Ever since I found out I was pregnant, I have been bombarded with information about cord blood banking. It’s hard to ignore — the tv commercials, web ads, email marketing campaigns and magazine ads are everywhere. Or maybe I just feel that way because ever since I heard of the concept, I’ve been debating this decision. The biggest challenge? Sorting through the fear-based marketing campaigns to find real facts.
After reading some of the statistics on the private banking centers’ websites (like ViaCord or the Cord Blood Registry) or seeing some of the commercials where parents talk about how cord blood saved their child’s life, my first instinct was, “Yes! Of course I would spend a few thousand dollars to insure that my child could be cured if he/she developed some sort of life-threatening disease. That’s a small price to pay for my baby’s health.” At my last doctor’s appointment I asked my OB what her thoughts were on cord blood banking. I was expecting to hear her say that this new technology could save lots of lives if people invested in it, and that it was a huge step forward in medical treatment of many childhood diseases (ahem, much like the cord blood banking companies tout). However, her very blunt response was, “Ehh, it’s a lot of money for something you’ll probably never need. Barely any of my patients do it. Personally, I don’t think it’s worth the cost and I haven’t seen many children treated with cord blood.” Hmmm. Then I asked my sister, who is a mom of 2 and a doctor herself. She was much less blunt in her answer (as she didn’t want to deter me from making the investment if someday I did need the cord blood and then I might wish she had given me different advice), but the bottom line was the same. She hasn’t seen cord blood used as a first course of treatment for the conditions that private cord blood banks lead you to believe it will be used for, and the chances of an individual needing and/or being able to use their own banked cord blood are very low.
One big question that parents need to answer if they are going to bank cord blood is: Public or private? At a private center, your cord blood is stored only for you and your family. You pay about $2,000 for the cord blood extraction at your baby’s birth (it’s quick and painless from what I’ve read — taken from the umbilical cord and/or placenta, not from the baby directly), and then about $100 a year to store it. The cord blood is “good” for about 10 years, so I estimate the total cost of private banking to be about $3,000. With public cord blood banking, you pay nothing, and your baby’s cord blood is collected and donated to a public supply, much like bone marrow or blood. Public banking does not give you the insurance policy that private banking does, since once your cord blood is donated, you cannot get it back for personal use. However, it can save the lives of those who need it.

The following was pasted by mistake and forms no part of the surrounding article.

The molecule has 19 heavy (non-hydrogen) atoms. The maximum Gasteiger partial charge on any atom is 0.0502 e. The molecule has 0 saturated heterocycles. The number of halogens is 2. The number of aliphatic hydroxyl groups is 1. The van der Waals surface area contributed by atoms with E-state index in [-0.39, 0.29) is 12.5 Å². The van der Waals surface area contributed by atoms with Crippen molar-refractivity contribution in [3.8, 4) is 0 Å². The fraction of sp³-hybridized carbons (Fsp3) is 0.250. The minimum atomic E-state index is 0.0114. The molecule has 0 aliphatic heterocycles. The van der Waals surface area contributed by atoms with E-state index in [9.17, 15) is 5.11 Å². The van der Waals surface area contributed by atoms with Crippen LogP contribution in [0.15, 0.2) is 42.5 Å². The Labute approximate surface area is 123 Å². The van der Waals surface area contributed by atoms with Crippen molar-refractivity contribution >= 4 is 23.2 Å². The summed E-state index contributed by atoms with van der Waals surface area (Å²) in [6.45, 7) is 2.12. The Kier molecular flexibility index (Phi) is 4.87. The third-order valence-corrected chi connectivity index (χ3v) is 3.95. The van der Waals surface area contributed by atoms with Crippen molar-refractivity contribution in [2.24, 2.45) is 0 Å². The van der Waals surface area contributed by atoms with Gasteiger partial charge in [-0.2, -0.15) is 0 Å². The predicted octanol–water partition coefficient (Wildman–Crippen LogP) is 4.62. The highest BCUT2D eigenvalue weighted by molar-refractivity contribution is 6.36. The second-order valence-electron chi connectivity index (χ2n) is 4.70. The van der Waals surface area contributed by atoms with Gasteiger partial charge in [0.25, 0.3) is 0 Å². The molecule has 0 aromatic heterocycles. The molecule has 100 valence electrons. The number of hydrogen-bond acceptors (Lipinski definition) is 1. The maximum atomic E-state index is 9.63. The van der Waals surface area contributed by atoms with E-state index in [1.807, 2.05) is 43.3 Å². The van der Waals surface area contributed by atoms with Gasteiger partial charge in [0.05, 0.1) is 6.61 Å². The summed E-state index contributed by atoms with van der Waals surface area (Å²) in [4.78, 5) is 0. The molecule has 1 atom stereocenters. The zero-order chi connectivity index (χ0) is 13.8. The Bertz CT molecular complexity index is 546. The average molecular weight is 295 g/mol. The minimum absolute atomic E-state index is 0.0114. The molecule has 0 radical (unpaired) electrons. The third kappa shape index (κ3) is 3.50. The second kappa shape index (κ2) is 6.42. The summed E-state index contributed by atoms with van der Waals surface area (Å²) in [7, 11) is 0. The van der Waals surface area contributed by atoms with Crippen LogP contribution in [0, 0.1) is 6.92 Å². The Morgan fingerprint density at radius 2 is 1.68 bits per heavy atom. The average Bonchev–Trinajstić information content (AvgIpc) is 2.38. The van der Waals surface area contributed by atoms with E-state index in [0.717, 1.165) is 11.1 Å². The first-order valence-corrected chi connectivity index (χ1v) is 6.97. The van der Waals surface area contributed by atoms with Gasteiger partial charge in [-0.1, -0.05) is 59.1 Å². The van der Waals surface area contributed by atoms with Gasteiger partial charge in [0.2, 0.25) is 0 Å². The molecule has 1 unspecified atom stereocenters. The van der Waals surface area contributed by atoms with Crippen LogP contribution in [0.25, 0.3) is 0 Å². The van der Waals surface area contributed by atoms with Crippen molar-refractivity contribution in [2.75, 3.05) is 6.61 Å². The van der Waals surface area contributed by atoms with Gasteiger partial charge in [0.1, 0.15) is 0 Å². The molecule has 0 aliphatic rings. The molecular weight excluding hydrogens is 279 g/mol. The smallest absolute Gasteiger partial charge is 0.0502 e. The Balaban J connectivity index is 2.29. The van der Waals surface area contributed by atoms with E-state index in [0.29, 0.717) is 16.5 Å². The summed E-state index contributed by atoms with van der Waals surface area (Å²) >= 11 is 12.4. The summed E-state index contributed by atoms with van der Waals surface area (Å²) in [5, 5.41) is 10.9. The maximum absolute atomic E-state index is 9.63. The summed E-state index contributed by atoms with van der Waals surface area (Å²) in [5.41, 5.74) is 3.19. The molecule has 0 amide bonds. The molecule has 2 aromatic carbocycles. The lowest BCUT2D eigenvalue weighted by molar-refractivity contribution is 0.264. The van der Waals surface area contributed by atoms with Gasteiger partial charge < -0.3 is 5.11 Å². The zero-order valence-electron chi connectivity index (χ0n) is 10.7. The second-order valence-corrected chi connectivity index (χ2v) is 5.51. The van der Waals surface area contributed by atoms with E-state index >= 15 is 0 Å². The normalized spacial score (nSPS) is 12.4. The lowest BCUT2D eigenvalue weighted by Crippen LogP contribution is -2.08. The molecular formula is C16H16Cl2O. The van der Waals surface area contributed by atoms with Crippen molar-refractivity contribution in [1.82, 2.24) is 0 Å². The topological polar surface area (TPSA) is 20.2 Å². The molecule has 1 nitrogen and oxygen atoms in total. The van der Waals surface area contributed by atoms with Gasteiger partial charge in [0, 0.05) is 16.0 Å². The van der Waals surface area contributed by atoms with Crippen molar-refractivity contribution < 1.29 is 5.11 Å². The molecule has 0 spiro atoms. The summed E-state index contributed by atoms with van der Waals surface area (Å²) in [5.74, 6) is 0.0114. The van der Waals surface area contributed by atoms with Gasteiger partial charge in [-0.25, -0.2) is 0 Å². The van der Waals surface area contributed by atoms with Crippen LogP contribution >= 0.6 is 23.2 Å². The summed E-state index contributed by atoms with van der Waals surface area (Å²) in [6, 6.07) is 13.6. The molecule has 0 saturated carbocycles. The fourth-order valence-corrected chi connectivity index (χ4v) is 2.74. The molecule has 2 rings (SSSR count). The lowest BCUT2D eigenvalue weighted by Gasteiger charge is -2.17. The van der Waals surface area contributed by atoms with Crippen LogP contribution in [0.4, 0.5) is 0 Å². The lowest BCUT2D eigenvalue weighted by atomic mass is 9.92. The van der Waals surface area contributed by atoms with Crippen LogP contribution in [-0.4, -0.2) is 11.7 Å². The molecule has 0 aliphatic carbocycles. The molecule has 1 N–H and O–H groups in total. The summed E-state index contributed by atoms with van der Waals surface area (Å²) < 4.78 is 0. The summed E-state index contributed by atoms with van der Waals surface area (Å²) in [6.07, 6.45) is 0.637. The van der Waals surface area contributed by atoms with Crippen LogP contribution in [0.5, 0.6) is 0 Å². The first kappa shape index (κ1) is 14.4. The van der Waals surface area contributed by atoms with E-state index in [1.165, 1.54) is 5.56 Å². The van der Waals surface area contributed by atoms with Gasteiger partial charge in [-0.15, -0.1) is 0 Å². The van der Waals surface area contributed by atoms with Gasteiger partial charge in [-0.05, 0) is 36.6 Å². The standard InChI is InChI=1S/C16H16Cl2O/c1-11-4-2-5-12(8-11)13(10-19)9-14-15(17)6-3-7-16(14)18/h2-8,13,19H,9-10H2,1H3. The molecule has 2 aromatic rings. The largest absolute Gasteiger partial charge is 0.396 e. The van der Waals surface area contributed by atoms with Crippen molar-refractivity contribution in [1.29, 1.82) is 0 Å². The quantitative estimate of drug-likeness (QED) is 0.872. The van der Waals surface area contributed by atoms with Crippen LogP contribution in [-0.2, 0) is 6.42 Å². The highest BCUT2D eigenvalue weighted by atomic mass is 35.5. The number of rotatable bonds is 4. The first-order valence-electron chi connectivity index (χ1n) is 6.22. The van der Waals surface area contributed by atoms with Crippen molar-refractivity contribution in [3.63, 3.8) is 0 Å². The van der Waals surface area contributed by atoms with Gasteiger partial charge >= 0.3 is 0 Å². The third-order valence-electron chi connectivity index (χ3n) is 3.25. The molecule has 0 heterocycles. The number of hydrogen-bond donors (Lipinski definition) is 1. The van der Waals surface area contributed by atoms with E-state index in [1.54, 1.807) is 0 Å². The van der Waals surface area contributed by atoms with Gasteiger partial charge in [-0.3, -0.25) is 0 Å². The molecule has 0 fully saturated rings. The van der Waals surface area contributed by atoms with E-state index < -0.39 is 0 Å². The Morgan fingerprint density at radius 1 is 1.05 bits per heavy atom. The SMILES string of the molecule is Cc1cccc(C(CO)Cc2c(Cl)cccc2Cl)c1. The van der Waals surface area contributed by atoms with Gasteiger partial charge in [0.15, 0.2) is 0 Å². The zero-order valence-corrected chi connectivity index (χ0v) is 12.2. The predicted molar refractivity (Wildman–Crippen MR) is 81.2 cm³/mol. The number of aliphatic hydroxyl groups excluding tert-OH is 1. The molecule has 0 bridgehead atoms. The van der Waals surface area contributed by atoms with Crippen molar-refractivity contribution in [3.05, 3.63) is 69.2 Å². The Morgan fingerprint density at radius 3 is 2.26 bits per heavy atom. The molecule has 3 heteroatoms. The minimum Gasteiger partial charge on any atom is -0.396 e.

Originally, as I said, I thought that private banking was the way to go for my baby’s health. However, the more I think about it, and the more conversations I have about it, I am beginning to see the value of donating to a public bank. Why wouldn’t you donate to a public bank? One baby’s cord blood could save many lives, and there’s no downside that I can see to donating. Also, the chance of my baby’s cord blood going to waste in a private bank is higher than it actually being used by me or my family… whereas if you donate to a public bank, the cord blood is available for anyone who needs it to use.
My mind is made up. I’m going to donate my baby’s cord blood to the public bank in an effort to save lives. And if someday my baby needs cord blood to treat an illness or disease, I’ll hope that others have done the same, so that the bank has a match for my little one. If everyone donated their babies’ cord blood, finding a match for those who need it would be easy.
So, what do you think about cord blood banking? Did you/will you do it? Public or private? Why or why not?